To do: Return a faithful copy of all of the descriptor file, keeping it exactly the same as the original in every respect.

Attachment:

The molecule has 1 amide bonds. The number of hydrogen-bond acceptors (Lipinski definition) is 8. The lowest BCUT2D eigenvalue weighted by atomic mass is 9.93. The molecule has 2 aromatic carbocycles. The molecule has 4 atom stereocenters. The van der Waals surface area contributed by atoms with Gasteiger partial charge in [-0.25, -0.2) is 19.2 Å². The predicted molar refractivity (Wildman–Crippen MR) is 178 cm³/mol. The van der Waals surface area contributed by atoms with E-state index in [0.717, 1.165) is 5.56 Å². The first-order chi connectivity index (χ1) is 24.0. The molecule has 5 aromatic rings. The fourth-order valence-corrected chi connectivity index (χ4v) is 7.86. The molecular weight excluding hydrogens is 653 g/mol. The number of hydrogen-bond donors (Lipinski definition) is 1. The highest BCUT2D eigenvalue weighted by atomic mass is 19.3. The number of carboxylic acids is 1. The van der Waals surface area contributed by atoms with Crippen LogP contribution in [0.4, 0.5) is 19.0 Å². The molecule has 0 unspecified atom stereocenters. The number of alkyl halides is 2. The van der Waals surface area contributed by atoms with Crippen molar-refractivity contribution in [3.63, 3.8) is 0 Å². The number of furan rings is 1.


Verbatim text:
The molecule has 1 amide bonds. The number of hydrogen-bond acceptors (Lipinski definition) is 8. The lowest BCUT2D eigenvalue weighted by atomic mass is 9.93. The molecule has 2 aromatic carbocycles. The molecule has 4 atom stereocenters. The van der Waals surface area contributed by atoms with Gasteiger partial charge in [-0.25, -0.2) is 19.2 Å². The predicted molar refractivity (Wildman–Crippen MR) is 178 cm³/mol. The van der Waals surface area contributed by atoms with E-state index in [0.717, 1.165) is 5.56 Å². The first-order chi connectivity index (χ1) is 24.0. The molecule has 5 aromatic rings. The fourth-order valence-corrected chi connectivity index (χ4v) is 7.86. The molecular weight excluding hydrogens is 653 g/mol. The number of hydrogen-bond donors (Lipinski definition) is 1. The highest BCUT2D eigenvalue weighted by atomic mass is 19.3. The number of carboxylic acids is 1. The van der Waals surface area contributed by atoms with Crippen LogP contribution in [0.4, 0.5) is 19.0 Å². The molecule has 0 unspecified atom stereocenters. The number of alkyl halides is 2. The van der Waals surface area contributed by atoms with Crippen molar-refractivity contribution in [3.63, 3.8) is 0 Å². The number of furan rings is 1.